"Those toys can't teach you how to socialize, or use language, or problem-solve," he says, "How do you learn to read people, read their expressions? Or learn to use humor to get out of a tight situation? That doesn't happen when you're trying to give the right answer to an interactive Barney."
Cerio says many smart toys eliminate the need for young imaginations to do much work on their own. And toys that inhabit a virtual world or emulate a living being don't offer kids a real-world context, says Ms. Misawa, the Tokyo psychologist.
Amazing Amy may talk and act like a real little girl, but if she doesn't react when her owner pummels her in frustration, she may send the wrong message. "Sometimes, kids can't figure out that what they see and do doesn't apply to everyday life," she says.
Smart-toy backers reject some of these charges. "We want to give lie to the myth that computers are turning our children into themselves, making them bad users of language," says MIT professor Justine Cassell, who designs smart toys that allow kids to take the lead in storytelling. "Our goal is to show it's not the fault of computers, but the way we use them."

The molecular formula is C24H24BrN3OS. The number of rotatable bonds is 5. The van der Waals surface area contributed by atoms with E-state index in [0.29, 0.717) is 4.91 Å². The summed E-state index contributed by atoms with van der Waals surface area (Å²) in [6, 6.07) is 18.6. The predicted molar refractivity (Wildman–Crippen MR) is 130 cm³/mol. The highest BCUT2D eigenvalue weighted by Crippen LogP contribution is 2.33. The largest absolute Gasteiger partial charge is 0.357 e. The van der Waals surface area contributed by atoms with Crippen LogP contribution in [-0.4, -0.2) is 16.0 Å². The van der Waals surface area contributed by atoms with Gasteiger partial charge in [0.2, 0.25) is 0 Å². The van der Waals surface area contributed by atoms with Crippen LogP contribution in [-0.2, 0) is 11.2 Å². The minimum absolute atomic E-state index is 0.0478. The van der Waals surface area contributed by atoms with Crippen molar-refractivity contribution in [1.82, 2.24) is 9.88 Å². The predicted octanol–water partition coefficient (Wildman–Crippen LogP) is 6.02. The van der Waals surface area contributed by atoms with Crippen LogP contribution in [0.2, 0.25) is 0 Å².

And many specialists find smart toys beneficial. Julie Grassfield, a child-life specialist at the Children's Medical Center of Dallas, uses musical and talking smart toys that respond to the kids in her care.
One toy features large pictures of apples, dogs, mommies, and daddies. When kids press the apple picture, the toy says "apple," and so on. "It not only gives the kids instant gratification, but it builds self-esteem, hand-eye coordination, and language skills," she says.
Some smart toys, like the Lego Group's "Mindstorms" kits, have drawn widespread praise and fans in all age groups. The Mindstorms robot-building kit uses a small computer to enhance the traditional Lego set.
"A really good toy is 90 percent kid and 10 percent toy," says Professor Jambor, who expects smart toys to become more and more popular.
Japan's toy association lists five smart toys among the Top 10 bestsellers of the year, though toy stores say teddy bears, blocks, and Barbies still sell just as well.
Daisuke, who plays high-tech games with his dad and makes low-tech bead bracelets with his mom, considers whether he prefers smart toys or their traditional cousins. "You know," he finally says, "I would just much rather play outside."